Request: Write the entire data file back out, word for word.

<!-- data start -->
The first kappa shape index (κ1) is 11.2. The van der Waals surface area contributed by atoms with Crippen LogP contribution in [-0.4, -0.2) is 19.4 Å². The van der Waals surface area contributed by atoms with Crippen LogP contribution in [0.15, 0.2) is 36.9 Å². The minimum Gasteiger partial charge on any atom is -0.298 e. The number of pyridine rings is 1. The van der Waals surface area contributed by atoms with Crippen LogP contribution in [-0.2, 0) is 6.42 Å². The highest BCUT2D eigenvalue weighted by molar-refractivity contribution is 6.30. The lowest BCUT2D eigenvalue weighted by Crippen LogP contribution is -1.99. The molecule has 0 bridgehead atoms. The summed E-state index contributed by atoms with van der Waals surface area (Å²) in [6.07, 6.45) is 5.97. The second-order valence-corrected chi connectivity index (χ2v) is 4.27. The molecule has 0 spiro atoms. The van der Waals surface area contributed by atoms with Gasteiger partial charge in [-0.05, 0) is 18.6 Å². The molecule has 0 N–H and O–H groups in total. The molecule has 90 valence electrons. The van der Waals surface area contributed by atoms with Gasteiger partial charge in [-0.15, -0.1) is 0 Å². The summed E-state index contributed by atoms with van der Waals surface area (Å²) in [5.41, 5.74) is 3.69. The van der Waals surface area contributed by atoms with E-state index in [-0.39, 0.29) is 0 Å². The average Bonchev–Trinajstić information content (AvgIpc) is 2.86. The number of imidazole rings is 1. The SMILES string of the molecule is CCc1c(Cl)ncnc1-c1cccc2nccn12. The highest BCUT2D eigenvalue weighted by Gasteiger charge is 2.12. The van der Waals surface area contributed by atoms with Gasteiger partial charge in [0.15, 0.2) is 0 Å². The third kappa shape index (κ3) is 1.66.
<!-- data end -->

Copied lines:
The first kappa shape index (κ1) is 11.2. The van der Waals surface area contributed by atoms with Crippen LogP contribution in [-0.4, -0.2) is 19.4 Å². The van der Waals surface area contributed by atoms with Crippen LogP contribution in [0.15, 0.2) is 36.9 Å². The minimum Gasteiger partial charge on any atom is -0.298 e. The number of pyridine rings is 1. The van der Waals surface area contributed by atoms with Crippen LogP contribution in [-0.2, 0) is 6.42 Å². The highest BCUT2D eigenvalue weighted by molar-refractivity contribution is 6.30. The lowest BCUT2D eigenvalue weighted by Crippen LogP contribution is -1.99. The molecule has 0 bridgehead atoms. The summed E-state index contributed by atoms with van der Waals surface area (Å²) in [6.07, 6.45) is 5.97. The second-order valence-corrected chi connectivity index (χ2v) is 4.27. The molecule has 0 spiro atoms. The van der Waals surface area contributed by atoms with Gasteiger partial charge in [-0.05, 0) is 18.6 Å². The molecule has 0 N–H and O–H groups in total. The molecule has 90 valence electrons. The van der Waals surface area contributed by atoms with Gasteiger partial charge in [-0.15, -0.1) is 0 Å². The summed E-state index contributed by atoms with van der Waals surface area (Å²) in [5.41, 5.74) is 3.69. The van der Waals surface area contributed by atoms with E-state index in [-0.39, 0.29) is 0 Å². The average Bonchev–Trinajstić information content (AvgIpc) is 2.86. The number of imidazole rings is 1. The SMILES string of the molecule is CCc1c(Cl)ncnc1-c1cccc2nccn12. The highest BCUT2D eigenvalue weighted by Gasteiger charge is 2.12. The van der Waals surface area contributed by atoms with Gasteiger partial charge in [0.15, 0.2) is 0 Å². The third kappa shape index (κ3) is 1.66.